The answer to this inquiry is most difficult and requires a close examination of the events of January 24, 1988. In this branch of the inquiry, the court begins with the premise that if indeed Officer Epperson did see two of the three liquor bottles open, he had "probable cause" to seize the defendants for a liquor violation. See Watson, 423 U.S. at 418, 96 S. Ct. at 825; see also Illinois v. Gates, 462 U.S. 213, 238, 103 S. Ct. 2317, 2332, 76 L. Ed. 2d 527 (1983). In determining whether Officer Epperson had probable cause, the court must be wary of the use of the defendant's liquor violation as a mere "pretext" to act on the officer's suspicions of more serious drug offenses. See 2 W. LaFave, Treatise on Search & Seizure § 5.2(e) (1978). That is, the initial traffic offense was manufactured to allow the police officer to act on his suspicion. Indeed, the instant case presents fairly classic circumstances where a pretextual traffic violation could occur.

 In particular, on the night of January 24, 1988 Officer Epperson was aware of a "drug house" being in relatively close proximity to the defendants' brown Cadillac. (Tr. 11). Epperson was also apprised by his passenger that night that drug activity occurred in the area of Woodlawn and Bruce Streets. (Tr. 41). Furthermore, Epperson recognized the defendant, Frankie Freeman, in the Cadillac as a former felon. (Tr. 14, 23, 48-49). Officer Epperson was familiar with this area and knew it to be one suffering a relatively high incidence of crime. (Tr. 10, 23). Epperson had also seen a pedestrian, traveling toward the parked car, turn around when ostensibly the pedestrian spotted Epperson's unmarked police cruiser. (Tr. 12, 19). Finally, Epperson admits that based on these factors, among others, he decided to investigate the brown Cadillac and he radioed his intentions to the police switchboard, prior to seeing any open liquor bottles. (Tr. 17, 46, 49). Undoubtedly, Officer Epperson must have contemplated drug-related activity when he decided to investigate.

 Given the circumstances and Epperson's frame of mind, the court must look with a jaundiced eye at the remarkable fortuity that Officer Epperson witnessed a traffic violation and was thus allowed to satisfy his curiosity as to the activity within the 1981 brown Cadillac. At the same time, the mere fact that Officer Epperson may have anticipated one crime (i.e. drug activity) while discovering another should not be looked upon as an impossible occurrence.

 In the end, the court, as the fact finder, must decide if Officer Epperson's discovery of the open liquor bottles was a pretext or merely a coincidence. After reviewing the circumstances surrounding the defendants' arrest, and the testimony of Officer Epperson at the suppression hearing, the court, with all its suspicions, finds that Officer Epperson did indeed spot the open liquor as he testified.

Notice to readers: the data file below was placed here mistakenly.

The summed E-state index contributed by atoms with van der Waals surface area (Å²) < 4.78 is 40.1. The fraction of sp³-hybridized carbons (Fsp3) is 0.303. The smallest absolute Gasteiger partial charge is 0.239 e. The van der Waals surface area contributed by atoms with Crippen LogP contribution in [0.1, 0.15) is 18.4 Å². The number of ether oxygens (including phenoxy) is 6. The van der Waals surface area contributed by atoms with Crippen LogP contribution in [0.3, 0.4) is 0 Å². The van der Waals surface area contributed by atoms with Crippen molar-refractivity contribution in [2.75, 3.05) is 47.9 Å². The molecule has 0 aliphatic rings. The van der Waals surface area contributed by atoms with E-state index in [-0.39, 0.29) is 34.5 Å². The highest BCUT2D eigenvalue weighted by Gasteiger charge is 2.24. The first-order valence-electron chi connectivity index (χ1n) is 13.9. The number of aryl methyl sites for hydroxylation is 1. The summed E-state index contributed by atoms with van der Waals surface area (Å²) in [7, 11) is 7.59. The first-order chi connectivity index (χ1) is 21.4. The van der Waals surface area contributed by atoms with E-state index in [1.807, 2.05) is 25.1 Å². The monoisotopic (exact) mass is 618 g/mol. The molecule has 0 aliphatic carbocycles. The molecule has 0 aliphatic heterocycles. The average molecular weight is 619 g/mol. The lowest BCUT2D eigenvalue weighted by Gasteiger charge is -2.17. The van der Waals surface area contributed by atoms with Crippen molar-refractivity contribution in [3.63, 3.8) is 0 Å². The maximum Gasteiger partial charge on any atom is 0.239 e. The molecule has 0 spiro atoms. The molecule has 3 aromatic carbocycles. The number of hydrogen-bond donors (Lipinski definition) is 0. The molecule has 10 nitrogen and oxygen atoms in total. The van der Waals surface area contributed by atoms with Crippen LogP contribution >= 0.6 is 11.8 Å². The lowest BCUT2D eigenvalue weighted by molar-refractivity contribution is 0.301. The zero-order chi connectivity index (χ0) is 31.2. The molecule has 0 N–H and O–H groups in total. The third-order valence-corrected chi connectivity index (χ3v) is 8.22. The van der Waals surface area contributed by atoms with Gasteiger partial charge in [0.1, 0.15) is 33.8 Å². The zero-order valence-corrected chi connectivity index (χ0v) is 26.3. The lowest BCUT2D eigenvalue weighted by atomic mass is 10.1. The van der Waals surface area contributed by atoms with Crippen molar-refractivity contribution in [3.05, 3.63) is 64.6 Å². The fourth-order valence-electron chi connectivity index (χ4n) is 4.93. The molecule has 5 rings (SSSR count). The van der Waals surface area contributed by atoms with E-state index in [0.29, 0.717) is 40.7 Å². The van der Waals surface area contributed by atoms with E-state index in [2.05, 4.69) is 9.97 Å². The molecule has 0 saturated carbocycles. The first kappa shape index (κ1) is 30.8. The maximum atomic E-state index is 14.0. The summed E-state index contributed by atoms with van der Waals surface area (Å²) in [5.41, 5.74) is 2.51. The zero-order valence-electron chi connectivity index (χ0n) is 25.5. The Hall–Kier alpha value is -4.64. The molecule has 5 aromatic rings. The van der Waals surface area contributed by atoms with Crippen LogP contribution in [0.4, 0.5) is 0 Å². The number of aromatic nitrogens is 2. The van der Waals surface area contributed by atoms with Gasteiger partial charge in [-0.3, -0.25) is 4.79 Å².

First of all, the defendants make much of the difficulty of Officer Epperson seeing the bottles as he swept past the defendants' car on the night of January 24, 1988. The defendants suggest that Ralphfield Hudson's body and the Cadillac's door would prevent a viewer in Epperson's position from seeing the bottles, particularly with the bottles being on the floorboard hump between the driver and passenger side of the Cadillac. In some respects the defendants have a point. The bottles were not blinking beacons. Officer Epperson, however, a highly trained police officer on a DUI beat on January 24, 1988, slowly swept past the brown Cadillac and illuminated the inside of the car with his floodlight with the express purpose of investigating the car's contents. Officer Epperson was not a casual observer. Furthermore, after studying government suppression exhibit nos. 2 and 5, the court finds that bottles could have been readily viewed from a distance approximate to the distance between Epperson and the Cadillac on the relevant night. The court also acknowledges the happenstance of Hudson opening the door and exiting the car as Epperson passed. But Hudson's actions are not beyond the realm of possibility, particularly if Hudson was aware of an impending confrontation with police.

 One further factor favoring Epperson's testimony is that the impetus to "manufacture" an initial liquor offense decreased proportionately as Epperson's confidence in his right to stop the defendants for suspicion of drug activity increased. Based on Epperson's testimony, the court finds that Epperson, indeed, believed he had a solid factual basis to anticipate that illicit drug activity was occurring, and therefore could rightfully stop the defendants without the presence of an initial traffic offense.

 Finally, the court is aware that the events of January 24, 1988 as expounded by Officer Epperson are not necessarily the most probable course of events; this realization, however, does not mean the events did not occur as Epperson describes. Indeed, the court explicity and expressly finds and credits Epperson's testimony as to the events of the night of January 24, 1988. That is, after studying his demeanor, the court finds Officer Epperson and his testimony highly credible and this fact above all others influences this court's decision to find that Epperson saw two open liquor bottles as he passed the defendants' car and that this traffic violation was not a mere pretext to act out his suspicion of narcotic activity. Had Officer Epperson's testimony left any doubt as to its credibility, a different result would have most likely occurred.

 Accordingly, the court finds that Officer Epperson, after viewing the open liquor, had probable cause to arrest the defendants without a warrant, and that the search of their persons and of the brown Cadillac was incident to said arrest. See Belton, 453 U.S. at 460-62, 101 S. Ct. at 2864-65. Therefore the court denies the defendants' motion to suppress the items listed on page 2 of this memorandum. Given this ruling, the court finds that it is unnecessary to address the issues under a Terry stop and frisk analysis. *fn2"